Blidi Wreh-Wilson, CB, Connecticut
Todd McShay has him as a first-round pick, and Tony Pauline says he is hearing similar rumblings from some at the Combine. He wasn’t on my radar to go that high, so I’ll be interested to see how he performs.
Jelani Jenkins, OLB, Florida
It was a bit of a surprise when he declared, despite his being a redshirt junior. Prior to his injury-plagued season, he was considered a potential first-round pick.
Walter Stewart, DE/OLB, Cincinnati
After he suffered a back injury in a win over Forham on Oct. 13th, Stewart was stunned to hear from the team doctor that his football career was over. X-rays identified a birth disorder. The Bearcats’ captain was missing the posterior arch of his first cervical (C1) vertebra. Second opinions since then have varied, with some NFL doctors validating the original recommendation and others telling him it isn’t an issue. Stewart chooses to believe the latter and is expected to undergo a full workload. The underrated tweener has been a favorite sleeper of mine ever since I saw his big performance in the Sugar Bowl after his redshirt freshman year in 2009. It’s hard not to root for Stewart, who left a tough home situation on his own at age 13 to end up with an inspirational foster family that became the nurturing parents he didn’t get in the biological lottery.
Bruce Taylor, LB, Virginia Tech
Here’s another player I really like(d). After a breakout year in 2010, a Lisfranc injury on his right foot cut his 2011 season short. He didn’t have the same explosion and first step when I watched him last season. He’s now over a year removed from his injury. I’m interested to see if after some rest and training in the offseason he displays more athleticism at the Combine, or seems destined as a two-down, backup inside linebacker.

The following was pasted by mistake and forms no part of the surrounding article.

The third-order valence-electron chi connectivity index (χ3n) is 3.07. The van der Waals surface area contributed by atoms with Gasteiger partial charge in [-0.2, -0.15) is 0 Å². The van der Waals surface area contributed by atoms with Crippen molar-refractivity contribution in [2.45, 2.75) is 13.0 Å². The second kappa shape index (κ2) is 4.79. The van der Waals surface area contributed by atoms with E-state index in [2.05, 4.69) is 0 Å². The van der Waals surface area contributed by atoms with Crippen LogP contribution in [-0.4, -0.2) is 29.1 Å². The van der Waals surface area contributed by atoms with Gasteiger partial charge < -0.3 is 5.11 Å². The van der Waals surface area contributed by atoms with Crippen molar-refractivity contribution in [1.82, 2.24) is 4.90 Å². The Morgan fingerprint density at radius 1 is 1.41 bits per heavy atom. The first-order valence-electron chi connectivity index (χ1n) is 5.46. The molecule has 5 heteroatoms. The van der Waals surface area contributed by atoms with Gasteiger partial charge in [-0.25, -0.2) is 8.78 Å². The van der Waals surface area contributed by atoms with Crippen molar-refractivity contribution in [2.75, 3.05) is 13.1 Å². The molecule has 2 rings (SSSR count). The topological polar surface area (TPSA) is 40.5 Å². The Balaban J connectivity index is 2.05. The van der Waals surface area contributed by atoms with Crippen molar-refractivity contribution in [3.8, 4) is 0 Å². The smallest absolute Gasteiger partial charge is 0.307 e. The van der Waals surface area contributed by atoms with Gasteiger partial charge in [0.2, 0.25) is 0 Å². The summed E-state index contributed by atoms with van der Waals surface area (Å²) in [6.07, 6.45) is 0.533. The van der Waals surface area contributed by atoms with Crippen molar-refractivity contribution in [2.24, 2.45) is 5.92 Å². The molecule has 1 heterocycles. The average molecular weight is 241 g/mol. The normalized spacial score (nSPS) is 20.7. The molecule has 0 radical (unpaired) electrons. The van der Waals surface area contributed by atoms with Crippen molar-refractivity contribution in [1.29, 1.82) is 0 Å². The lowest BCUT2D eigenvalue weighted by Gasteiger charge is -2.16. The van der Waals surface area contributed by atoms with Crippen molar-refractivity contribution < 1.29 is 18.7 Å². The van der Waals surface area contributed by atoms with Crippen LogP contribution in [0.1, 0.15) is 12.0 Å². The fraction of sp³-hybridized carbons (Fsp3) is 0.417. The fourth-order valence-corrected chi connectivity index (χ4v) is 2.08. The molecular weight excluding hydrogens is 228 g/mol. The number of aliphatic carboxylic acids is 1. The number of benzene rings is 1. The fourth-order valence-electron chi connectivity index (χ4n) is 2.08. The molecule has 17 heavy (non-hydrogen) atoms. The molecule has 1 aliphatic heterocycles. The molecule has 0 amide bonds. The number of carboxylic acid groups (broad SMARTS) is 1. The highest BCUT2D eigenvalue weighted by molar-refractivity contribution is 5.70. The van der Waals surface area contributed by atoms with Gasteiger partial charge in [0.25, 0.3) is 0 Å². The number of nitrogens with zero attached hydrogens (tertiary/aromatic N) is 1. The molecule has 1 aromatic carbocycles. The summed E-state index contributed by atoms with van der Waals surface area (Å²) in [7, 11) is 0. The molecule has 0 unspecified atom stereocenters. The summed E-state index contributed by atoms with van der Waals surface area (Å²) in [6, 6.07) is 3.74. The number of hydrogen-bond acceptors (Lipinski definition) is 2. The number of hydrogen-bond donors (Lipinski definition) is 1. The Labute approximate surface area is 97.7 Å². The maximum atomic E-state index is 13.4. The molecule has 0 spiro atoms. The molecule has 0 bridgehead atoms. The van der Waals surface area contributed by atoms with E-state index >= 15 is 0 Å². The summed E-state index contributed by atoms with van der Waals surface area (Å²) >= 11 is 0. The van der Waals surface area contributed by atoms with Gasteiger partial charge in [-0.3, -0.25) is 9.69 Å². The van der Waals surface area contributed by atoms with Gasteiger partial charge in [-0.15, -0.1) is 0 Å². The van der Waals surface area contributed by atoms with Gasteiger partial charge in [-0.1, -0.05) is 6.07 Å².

Kevin Minter, ILB, Louisiana State
I’m a bit higher on Minter than others and hope his Combine validates the high consideration he’s getting based on his athleticism.
Terron Armstead, OT, Arkansas-Pine Bluff
Other than the bench press, offensive linemen are the least interesting to watch work out. So it isn’t that I’m looking forward to seeing Armstead in any specific drills or tests (although he is predicted to run a sub-5.0). I just want to see how well he performs overall and view the feedback about him. After a great week of practice at the Shrine Game, the small-school prospect is a hot name among O-linemen. Because their contributions aren’t measured statistically like every other position and they don’t make many YouTube highlights, there are always some unheralded O-linemen who no one but actual NFL scouts already know about that jump up draft boards after the Combine (usually going to the Patriots).
D.J. Fluker, OT, Alabama
Fluker dropped 16 pounds since the Senior Bowl and is apparently looking to change opinions on his ceiling as a right tackle. If he impresses with his agility and athleticism and moves into the left tackle discussion, he could join the first-rounders in a draft that continues to look increasingly impressive on both sides of the line.
By: Tony Nowak — February 11, 2013 @ 9:58 am
Listed by pick, team, player, position, college
1. Kansas City Chiefs – Geno Smith, QB, West Virginia
The demand for quarterbacks usually creates an inefficient market at the draft, and this year should be no different. I covered my full thoughts on this pick in this article.
2. Jacksonville Jaguars – Jarvis Jones, DE, Georgia
Skeptics will point to his mild spinal stenosis (narrowing of the spinal column) and lack of ideal size for a 4-3 defensive end as reasons he will fall. Optimists see a beast who led the nation (FBS) in sacks (14.5), tackles for loss (24.5) and forced fumbles (7). He is the best pass rusher in the draft, and Jacksonville is desperate for one. New head coach Gus Bradley worked wonders as defensive coordinator in Seattle with undersized 4-3 pass rushers in Chris Clemons and last year’s first-round pick Bruce Irvin. He could see another Von Miller in Jones.
3. Oakland Raiders – Star Lotulelei, DT, Utah
If the pick isn’t OT Luke Joeckel, who some consider the top overall prospect, I fully expect Oakland to address the defensive line. Defensive tackle Richard Seymour is a free agent and a long shot to return. Fellow tackle Tommy Kelly is resting on a fat contract and should be a cap casualty. Versatile defensive lineman Desmond Bryant, a former undrafted free agent who flashed potential, is also a free agent and likely to garner interest in the market. Defensive end Matt Shaughnessy, another free agent, has regressed. And versatile lineman Lamarr Houston is their star up front, but his best fit is probably the interior, so that that could have them leaning toward one of the top defensive end prospects. Still, I can’t see Lotulelei falling far. He has ridiculous burst and athleticism for a man his size. He’s not the dominating pass rusher Ndamukong Suh is, but he’s a favorable comparison to Haloti Ngata.